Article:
BTC market capitalization in USD (Data source: Blockchain.info)

BTC market capitalization in USD (Data source: Blockchain.info)

BTC mining difficulty (Data source: blockchain.info)

BTC mining difficulty (Data source: blockchain.info)

This concludes part 2 of my Bitcoin blog series. Stay tuned for part 3, where I will discuss the public ledger, the block chain, and how to read the information contained therein in more detail.

Bitcoin Part 1 – Byzantine Generals and Pseudonyms or: What is Bitcoin?

In preparation for my upcoming presentation at the American Translators Association’s 56th conference in Miami with the title “Bitcoin and Other Cryptocurrencies – Illegal Money or a New Global Payment Option?,” I am going to write a series of blog posts on the topic. To anticipate the answer to the question in the title of the presentation: Bitcoin is both, or neither, depending on how you look at it.

Now, that’s not a very satisfying answer, so let’s start at the beginning:

What IS Bitcoin?

Actually, let’s go back even further: What is the IDEA behind Bitcoin?

The idea behind the Bitcoin protocol is to facilitate virtual transactions without a trusted intermediary.

When you send somebody money via traditional virtual channels (ACH, EFT, wire transfer, Paypal, etc.), there is always at least one trusted central party — your bank and the recipient’s bank, Paypal, etc. If you go somewhere in person and hand over cash, you don’t need an intermediary, assuming that both parties agree on the value of the printed paper called cash, because something actually changes hands verifiably and visibly. Bitcoin enables the electronic equivalent of such a transaction, it kind of makes virtual transactions verifiable and visible.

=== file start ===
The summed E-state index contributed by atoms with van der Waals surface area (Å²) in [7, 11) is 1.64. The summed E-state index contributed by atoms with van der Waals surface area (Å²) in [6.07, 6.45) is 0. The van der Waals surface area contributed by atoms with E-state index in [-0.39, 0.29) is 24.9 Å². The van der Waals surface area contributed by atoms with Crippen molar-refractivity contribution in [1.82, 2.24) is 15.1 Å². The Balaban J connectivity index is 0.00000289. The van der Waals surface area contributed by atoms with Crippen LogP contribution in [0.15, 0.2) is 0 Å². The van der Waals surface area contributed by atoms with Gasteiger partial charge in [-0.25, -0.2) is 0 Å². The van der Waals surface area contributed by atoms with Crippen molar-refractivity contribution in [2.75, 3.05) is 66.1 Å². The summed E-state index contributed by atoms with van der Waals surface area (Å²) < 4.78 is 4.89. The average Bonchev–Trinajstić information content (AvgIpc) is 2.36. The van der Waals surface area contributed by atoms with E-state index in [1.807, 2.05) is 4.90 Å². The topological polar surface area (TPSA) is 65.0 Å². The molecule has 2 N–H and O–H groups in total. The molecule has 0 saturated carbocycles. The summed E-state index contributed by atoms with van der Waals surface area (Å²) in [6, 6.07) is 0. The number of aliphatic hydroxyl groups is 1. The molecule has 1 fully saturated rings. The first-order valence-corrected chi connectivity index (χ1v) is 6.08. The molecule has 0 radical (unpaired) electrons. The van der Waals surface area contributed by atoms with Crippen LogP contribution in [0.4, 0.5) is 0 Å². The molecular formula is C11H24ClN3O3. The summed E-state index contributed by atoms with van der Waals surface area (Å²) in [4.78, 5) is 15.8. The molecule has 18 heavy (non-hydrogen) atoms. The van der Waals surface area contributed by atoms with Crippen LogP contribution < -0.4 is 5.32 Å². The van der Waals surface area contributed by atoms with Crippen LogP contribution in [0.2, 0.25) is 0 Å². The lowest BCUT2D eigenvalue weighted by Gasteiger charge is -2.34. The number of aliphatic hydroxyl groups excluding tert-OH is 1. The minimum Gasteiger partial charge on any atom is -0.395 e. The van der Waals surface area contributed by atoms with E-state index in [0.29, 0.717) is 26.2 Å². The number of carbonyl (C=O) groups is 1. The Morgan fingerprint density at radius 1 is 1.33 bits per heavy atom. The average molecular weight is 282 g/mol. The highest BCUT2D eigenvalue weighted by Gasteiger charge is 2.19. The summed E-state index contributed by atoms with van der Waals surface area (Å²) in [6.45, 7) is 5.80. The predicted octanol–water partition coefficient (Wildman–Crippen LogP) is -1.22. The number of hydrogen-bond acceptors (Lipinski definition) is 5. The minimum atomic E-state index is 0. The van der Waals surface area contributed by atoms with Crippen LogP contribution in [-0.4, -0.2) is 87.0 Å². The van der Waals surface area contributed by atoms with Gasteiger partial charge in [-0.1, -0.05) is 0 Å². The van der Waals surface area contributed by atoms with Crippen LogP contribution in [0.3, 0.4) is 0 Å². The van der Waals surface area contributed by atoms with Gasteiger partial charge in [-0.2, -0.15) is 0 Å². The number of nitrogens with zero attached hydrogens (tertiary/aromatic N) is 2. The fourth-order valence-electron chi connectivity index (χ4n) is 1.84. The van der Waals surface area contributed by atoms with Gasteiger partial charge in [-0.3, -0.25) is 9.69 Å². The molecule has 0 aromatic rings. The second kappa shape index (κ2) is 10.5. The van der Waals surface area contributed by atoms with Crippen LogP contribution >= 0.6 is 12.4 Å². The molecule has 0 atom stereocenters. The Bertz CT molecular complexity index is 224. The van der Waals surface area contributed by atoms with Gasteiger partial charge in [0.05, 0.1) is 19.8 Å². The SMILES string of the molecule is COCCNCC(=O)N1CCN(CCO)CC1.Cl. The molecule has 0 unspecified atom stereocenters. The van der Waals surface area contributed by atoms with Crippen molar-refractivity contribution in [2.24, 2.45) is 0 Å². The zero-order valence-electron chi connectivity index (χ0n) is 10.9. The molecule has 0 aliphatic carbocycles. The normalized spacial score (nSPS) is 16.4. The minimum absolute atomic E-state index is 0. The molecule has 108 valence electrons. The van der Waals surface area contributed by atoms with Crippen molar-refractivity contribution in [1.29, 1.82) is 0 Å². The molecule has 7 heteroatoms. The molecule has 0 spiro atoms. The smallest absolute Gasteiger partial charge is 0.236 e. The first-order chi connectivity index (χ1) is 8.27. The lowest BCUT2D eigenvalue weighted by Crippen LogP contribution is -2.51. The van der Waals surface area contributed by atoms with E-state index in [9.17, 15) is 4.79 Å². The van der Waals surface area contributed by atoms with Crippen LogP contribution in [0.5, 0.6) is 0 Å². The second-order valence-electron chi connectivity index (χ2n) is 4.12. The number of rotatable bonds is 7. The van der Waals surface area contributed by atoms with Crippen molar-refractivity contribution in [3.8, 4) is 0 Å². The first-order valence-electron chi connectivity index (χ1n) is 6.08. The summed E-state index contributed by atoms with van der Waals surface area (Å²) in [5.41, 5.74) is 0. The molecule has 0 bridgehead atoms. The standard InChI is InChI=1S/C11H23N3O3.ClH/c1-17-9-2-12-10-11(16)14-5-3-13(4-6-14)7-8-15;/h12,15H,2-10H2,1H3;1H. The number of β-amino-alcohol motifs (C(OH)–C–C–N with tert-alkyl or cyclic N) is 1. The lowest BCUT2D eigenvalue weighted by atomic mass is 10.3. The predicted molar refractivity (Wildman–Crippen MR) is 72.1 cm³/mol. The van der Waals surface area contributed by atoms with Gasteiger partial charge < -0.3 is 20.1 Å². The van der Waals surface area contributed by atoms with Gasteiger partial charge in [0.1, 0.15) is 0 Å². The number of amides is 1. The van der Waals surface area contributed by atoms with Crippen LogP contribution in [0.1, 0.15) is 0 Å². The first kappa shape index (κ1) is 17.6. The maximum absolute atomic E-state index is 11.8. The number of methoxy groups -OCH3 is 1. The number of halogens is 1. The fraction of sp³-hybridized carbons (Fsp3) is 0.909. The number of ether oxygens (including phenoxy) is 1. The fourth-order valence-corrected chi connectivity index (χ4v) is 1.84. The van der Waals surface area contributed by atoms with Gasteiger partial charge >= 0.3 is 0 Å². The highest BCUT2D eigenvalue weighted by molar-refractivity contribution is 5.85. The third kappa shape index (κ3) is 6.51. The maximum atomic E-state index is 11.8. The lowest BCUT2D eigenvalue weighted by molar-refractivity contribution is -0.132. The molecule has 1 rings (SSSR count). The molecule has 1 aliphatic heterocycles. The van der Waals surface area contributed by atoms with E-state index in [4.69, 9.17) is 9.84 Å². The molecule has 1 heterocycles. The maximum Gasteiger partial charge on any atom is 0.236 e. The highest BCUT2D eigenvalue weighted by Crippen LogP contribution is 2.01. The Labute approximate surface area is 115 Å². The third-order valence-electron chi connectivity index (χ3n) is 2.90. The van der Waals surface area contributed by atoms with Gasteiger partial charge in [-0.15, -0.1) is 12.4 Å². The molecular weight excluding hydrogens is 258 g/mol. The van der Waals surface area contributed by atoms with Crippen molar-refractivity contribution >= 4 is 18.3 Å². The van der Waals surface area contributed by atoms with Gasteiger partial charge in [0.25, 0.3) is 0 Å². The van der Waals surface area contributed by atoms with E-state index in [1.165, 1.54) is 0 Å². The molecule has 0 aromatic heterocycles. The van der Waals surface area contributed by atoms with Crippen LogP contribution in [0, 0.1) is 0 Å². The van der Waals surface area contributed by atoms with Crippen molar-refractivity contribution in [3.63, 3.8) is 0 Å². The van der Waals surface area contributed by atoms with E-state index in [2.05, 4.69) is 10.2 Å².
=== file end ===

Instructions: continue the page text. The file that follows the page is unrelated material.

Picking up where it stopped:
Cash exchange between A and B

Cash exchange between two people, A and B


Why do you need a trusted intermediary in traditional transactions?

Assume I have a virtual “monetary bill” (some sort of file) that is the equivalent of, say, 1000 Dollars. Now I can copy that virtual bill and send it to multiple somebodies to pay for something essentially simultaneously (because virtually), and by the time anybody notices that I initially only had 1000 Dollars, but sent out these 1000 Dollar bills to 1000 or 10000 or 100000 different people, I am long gone and sipping Pina Coladas in my private mansion on my own personal tropical island without extradition treaty.

Exchange of virtual money

Exchange of virtual money between two people, A and B

In other words, in order to facilitate a virtual transaction without a trusted central party, one needs to find a way to make sure that

  1. the sender really has the initial amount of money he or she claims to have,